Emerging and Invitational Sport Status
Please note this is an update to a brief that was originally published on August 8, 2016.
In this brief, we will discuss the different categories of a sport within the NAIA. It is important to understand how a sport is categorized before it becomes a championship sport because it will dictate whether or not the coaches and players within the sport must follow all NAIA policies and bylaws.
Each sport within our association passes through different categorizations before it becomes a championship sport within the NAIA. The categories before becoming a championship sport are emerging sport status and invitational sport status. Once a sport has established at least two years under invitational status, the National Administrative Council (NAC) will review whether or not the sport is ready to become a championship sport.
The most recent sports to reach championship status are the sports of Competitive Cheer and Competitive Dance. At the 2016 National Convention, Competitive Cheer and Competitive Dance were named the NAIA's 24th and 25th championship sports.
The next three sports that are currently being reviewed for championship status are the sports of Men's Volleyball, Men's Lacrosse, and Women's Lacrosse. These sports have served two years under invitational status and will continue to be categorized as invitational status through the 2017-2018 academic year.
The sports of Men's Bowling and Women's Bowling have served under the categorization of emerging sport for the past few years, but will now be moving into the first year of invitational status for the 2017-2018 academic year.
Emerging Sport Status
A sport is considered emerging if 15 or more active NAIA member institutions sponsor it as a varsity intercollegiate sport and declare their intent to participate in NAIA postseason competition. The institution's Declaration of Intent to Participate certificate shall serve as an institution's official designation of sponsorship. For more information on what the Declaration of Intent (DOI) is, please visit this brief regarding the basics of a DOI and this brief regarding which teams should be included in the DOI.
As an emerging sport, the players and coaches who participate in this sport are not subject to the NAIA policies and bylaws. It is understood that during this period, the students and coaches involved in the sport are operating under the sport association rules that govern that particular sport.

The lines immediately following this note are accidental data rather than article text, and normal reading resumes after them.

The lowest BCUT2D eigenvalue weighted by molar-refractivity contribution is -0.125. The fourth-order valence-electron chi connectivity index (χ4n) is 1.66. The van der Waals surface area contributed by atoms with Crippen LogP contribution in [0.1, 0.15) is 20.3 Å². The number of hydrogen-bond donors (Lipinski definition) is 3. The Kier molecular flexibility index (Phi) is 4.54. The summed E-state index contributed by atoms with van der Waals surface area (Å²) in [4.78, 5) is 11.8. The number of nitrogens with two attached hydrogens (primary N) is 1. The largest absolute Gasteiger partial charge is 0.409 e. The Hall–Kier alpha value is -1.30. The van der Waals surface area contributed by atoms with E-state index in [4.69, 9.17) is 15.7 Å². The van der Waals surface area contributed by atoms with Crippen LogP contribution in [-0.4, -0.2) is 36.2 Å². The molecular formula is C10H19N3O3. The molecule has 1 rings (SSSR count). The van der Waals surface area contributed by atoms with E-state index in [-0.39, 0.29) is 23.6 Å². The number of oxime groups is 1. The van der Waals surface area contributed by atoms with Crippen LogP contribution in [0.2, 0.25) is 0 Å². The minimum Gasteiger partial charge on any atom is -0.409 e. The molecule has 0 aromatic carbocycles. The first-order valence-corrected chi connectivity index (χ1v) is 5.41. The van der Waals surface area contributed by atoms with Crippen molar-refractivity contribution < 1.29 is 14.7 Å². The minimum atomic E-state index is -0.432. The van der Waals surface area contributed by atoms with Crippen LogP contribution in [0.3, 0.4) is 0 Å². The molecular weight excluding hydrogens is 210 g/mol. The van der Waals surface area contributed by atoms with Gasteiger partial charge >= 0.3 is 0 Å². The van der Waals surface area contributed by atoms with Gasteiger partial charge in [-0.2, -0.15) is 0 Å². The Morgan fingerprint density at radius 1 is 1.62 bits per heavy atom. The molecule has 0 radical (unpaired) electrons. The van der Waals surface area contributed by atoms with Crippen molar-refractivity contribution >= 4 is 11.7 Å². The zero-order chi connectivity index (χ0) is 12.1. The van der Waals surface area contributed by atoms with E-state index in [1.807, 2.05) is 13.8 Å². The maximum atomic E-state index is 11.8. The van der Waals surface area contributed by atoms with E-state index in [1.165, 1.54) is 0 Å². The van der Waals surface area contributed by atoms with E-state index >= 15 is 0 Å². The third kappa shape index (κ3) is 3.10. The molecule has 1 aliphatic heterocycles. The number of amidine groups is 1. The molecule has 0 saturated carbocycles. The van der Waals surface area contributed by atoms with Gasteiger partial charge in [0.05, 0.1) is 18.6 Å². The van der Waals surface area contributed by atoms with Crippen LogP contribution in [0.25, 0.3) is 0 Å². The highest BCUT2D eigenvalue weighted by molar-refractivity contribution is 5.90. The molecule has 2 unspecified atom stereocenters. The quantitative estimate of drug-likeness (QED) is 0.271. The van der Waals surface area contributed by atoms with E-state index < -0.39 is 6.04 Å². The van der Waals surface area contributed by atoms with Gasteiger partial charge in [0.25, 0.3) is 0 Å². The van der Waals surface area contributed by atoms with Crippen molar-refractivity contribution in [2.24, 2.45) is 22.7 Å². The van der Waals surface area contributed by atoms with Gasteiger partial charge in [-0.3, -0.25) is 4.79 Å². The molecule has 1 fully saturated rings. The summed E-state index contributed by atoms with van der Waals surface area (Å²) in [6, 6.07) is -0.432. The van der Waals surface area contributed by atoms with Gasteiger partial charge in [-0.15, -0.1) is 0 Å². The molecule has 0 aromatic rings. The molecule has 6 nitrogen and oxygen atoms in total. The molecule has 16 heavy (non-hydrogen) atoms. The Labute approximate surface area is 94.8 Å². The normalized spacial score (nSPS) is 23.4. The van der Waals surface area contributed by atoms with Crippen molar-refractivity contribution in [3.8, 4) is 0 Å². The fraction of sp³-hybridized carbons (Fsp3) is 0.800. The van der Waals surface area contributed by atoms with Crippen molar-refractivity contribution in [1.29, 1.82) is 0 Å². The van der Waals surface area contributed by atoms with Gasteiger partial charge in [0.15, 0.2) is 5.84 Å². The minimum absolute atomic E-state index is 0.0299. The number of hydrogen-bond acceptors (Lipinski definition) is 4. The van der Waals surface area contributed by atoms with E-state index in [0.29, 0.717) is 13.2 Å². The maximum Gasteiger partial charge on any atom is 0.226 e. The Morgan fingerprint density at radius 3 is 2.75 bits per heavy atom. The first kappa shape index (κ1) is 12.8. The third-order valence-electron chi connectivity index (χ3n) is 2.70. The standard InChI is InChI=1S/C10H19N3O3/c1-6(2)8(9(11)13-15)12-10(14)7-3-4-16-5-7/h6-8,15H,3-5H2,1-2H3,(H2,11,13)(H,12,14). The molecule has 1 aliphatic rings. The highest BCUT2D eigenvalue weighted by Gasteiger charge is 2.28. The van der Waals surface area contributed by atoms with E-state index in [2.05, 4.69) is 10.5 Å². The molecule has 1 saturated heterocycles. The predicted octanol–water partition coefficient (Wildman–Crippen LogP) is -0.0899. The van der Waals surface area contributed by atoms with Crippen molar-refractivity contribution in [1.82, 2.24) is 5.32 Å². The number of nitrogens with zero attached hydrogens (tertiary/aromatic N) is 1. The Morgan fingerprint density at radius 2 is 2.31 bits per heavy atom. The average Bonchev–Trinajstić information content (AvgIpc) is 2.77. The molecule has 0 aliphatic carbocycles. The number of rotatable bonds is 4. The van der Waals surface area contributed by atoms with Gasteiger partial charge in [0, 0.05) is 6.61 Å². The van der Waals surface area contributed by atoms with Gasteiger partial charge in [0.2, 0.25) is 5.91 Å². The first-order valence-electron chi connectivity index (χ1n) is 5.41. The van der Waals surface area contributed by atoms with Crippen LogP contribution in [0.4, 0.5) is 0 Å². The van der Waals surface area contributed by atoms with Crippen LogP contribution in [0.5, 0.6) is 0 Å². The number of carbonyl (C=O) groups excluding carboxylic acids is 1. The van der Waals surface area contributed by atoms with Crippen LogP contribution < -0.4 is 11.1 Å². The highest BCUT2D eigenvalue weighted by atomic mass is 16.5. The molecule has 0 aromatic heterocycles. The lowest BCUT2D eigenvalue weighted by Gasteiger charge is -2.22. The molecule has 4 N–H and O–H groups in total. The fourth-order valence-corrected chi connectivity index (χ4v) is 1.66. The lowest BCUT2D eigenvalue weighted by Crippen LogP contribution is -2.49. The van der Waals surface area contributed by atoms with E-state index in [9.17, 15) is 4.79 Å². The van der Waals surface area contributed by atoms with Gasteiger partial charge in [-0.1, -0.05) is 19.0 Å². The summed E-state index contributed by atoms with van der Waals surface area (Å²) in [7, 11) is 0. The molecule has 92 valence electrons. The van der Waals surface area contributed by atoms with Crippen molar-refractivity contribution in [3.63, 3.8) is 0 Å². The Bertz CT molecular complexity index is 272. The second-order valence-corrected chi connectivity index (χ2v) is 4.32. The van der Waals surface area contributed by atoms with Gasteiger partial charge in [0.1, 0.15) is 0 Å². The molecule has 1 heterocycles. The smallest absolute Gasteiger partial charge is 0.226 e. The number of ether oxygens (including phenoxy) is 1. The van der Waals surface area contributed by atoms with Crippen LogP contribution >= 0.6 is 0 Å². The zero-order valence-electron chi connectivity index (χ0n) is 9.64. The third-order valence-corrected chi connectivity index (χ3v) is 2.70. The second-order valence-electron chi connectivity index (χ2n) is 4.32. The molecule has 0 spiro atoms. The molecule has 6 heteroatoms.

For example, during 2016-2017 academic school year, the sport of bowling was considered an emerging sport. The students and coaches who participated in this sport while at an NAIA institution were certified under the sport rules that govern the sport of bowling. The coaches and students in the sport of bowling are not subject to NAIA policies or bylaws until they have reached the second year of invitational status.
Invitational Sport Status
A sport reaches invitational status by having 25 or more institutions sponsor the sport as a varsity intercollegiate sport and declare their intent to participate in a NAIA postseason competition. During this time, the coaches under this sport work with the National Office to create a coach's manual and rulebook specific for the sport. A sport may be categorized as an invitational sport for at least two years until the National Administrative Council vote to determine if the sport is ready to move into a championship sport within the NAIA.
A sport may be categorized as an invitational sport for an indefinite amount of time. The important process during this time is to ensure the coaches and students who compete for their respective sport are ready to move from a governance that fell under their sport's own association to being governed under NAIA bylaws and policies. The National Office will work closely with the coaches in the sport to ensure a seamless transition under NAIA governance.
A key turning point within the invitational status is the second year of invitational status. During the second year of invitational status, all coaches and athletes that are competing in the invitational sport must follow all NAIA policies and bylaws. For the 2016-2017 academic year, coaches and players who competed in the sports of Men's Volleyball, Men's Lacrosse, and Women's Lacrosse all had to adhere to the NAIA bylaws. Coaches within these particular sports must follow all bylaws pertaining to practice, competition, recruiting, etc., and students must be certified eligible under NAIA bylaws. This includes receiving an Eligibility Center determination, if needed.
Our next brief will go more in depth in discussing whether or not players in invitational sports need an Eligibility Center decision prior to competing. This is commonly known within our association as being “grandfathered” into the Eligibility Center or receiving an exception to obtaining an Eligibility Center decision.
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